Then I asked the students to think of any burning questions they had about the world. I believe in giving students space to be themselves, and devising their own questions is one way they can be. Their burning questions, such as “How many types of butterflies are there?” and “How long is the universe?”,  generated a diversity of topics that led their explorations throughout the unit.

To add to the questions students thought of in school, we took a walk around the neighborhood. We split the students into teams and gave them a destination in the form of coordinates. As teams navigated to their destinations using a map, they stopped and photographed any natural or human sights that stoked their curiosity. These included tree bark, fungi, and the local train station. Overall, students preferred the forest to the rest of the neighborhood and spent more time there developing their exploration skills. It seems the natural world is still a place of wonder for human beings and a great setting to promote curiosity and the Explorer Mindset.

A student touches a stump in the forest. Photo courtesy of Edgar Filipe.

Back in the classroom, I had students each choose three topics that interested them from among the burning questions and photographs they had compiled. To deepen their inquiry, we gave students a sheet to get them asking “need-to-know” questions about their topics. In other words: what don’t they know about the topic, but think they should? The responses included “Why is sap sticky?” and “Why are alive plants green and dry ones brown?”

A student wrote these “need-to-know” questions about a mushroom spotted near the school. Photo courtesy of Edgar Filipe.

When I started thinking a few years ago about making creativity a bigger part of education, I realized it was a popular idea but that there was a lingering question about how to do it. The biggest challenge for a teacher is, How do you assess creativity? The answer, I think, lies in metacognition. We built “anchor points,” or ongoing self-assessments, into this unit. When students demonstrate what they are learning week over week, it shows self-growth.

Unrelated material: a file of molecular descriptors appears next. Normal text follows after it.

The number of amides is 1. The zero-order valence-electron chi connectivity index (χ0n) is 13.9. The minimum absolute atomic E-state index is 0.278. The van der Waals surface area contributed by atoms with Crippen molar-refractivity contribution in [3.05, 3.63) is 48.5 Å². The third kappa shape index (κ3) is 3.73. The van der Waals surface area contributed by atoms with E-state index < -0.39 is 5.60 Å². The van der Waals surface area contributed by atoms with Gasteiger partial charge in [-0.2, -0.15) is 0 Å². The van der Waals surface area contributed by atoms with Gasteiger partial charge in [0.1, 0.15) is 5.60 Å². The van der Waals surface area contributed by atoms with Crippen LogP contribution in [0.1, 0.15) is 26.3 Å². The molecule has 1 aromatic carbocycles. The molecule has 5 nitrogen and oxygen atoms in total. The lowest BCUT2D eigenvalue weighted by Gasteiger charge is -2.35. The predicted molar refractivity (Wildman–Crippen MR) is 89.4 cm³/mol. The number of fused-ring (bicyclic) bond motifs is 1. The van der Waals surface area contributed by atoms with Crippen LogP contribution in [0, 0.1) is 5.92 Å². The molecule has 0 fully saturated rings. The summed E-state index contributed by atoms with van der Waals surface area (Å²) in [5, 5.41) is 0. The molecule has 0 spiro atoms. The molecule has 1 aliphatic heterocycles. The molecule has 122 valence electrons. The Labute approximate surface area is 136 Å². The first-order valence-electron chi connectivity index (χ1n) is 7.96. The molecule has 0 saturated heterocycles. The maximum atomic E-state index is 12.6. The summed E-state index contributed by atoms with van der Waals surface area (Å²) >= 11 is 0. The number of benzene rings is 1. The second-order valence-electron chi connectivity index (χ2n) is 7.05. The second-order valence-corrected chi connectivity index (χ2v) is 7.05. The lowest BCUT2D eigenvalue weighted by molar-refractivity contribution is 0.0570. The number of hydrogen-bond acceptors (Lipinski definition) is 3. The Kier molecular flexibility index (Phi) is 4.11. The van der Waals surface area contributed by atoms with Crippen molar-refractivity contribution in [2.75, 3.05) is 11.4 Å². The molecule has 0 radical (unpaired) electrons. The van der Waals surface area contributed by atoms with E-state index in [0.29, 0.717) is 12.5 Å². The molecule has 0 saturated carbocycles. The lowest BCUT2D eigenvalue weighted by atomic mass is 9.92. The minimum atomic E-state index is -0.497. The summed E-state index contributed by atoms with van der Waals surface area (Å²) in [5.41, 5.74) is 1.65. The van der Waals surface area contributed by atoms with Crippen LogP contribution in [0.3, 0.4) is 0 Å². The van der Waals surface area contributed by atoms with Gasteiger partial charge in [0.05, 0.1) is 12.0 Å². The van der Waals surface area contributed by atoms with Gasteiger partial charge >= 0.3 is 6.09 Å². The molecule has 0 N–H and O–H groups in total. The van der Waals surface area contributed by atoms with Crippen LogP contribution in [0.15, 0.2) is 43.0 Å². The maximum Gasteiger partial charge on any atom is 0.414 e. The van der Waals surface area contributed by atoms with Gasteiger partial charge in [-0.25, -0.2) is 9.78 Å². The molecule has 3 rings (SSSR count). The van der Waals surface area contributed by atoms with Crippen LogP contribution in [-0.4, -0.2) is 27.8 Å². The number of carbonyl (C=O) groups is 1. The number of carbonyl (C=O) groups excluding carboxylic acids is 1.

Ultimately, I hope students embrace their curiosity and creativity, because these traits will help them be resilient. I run the maker space at my school, and I always tell students that design is a nonlinear process. It’s OK to hit a dead end and start over. I want to empower them to keep learning and not be disappointed by setbacks, so I say, “I’m expecting you to fail and try again.”

We are partway through this unit, and I’m excited for my students to continue answering their own questions about the world and forging new connections. As Alizé Carrère says, “Who we are as explorers hasn’t changed, but our methodology is still evolving.” Our nature as human beings is to be curious, and educators must encourage that curiosity in their students. 

The Modern Explorer label links this unit to contemporary technology, which I want my students to be comfortable using to decipher and understand the world around them. Technology is a tool, however, and the tools of exploration are ultimately just that: tools. They’ll change with time. This is why I focus on promoting my students’ curiosity and soft skills and the traits that make them human.

You can connect with Edgar on Twitter @edu_GetCreative, where he posts about topics including design thinking, the UN’s Sustainable Development Goals, and coding.

Feature image courtesy of Edgar Filipe.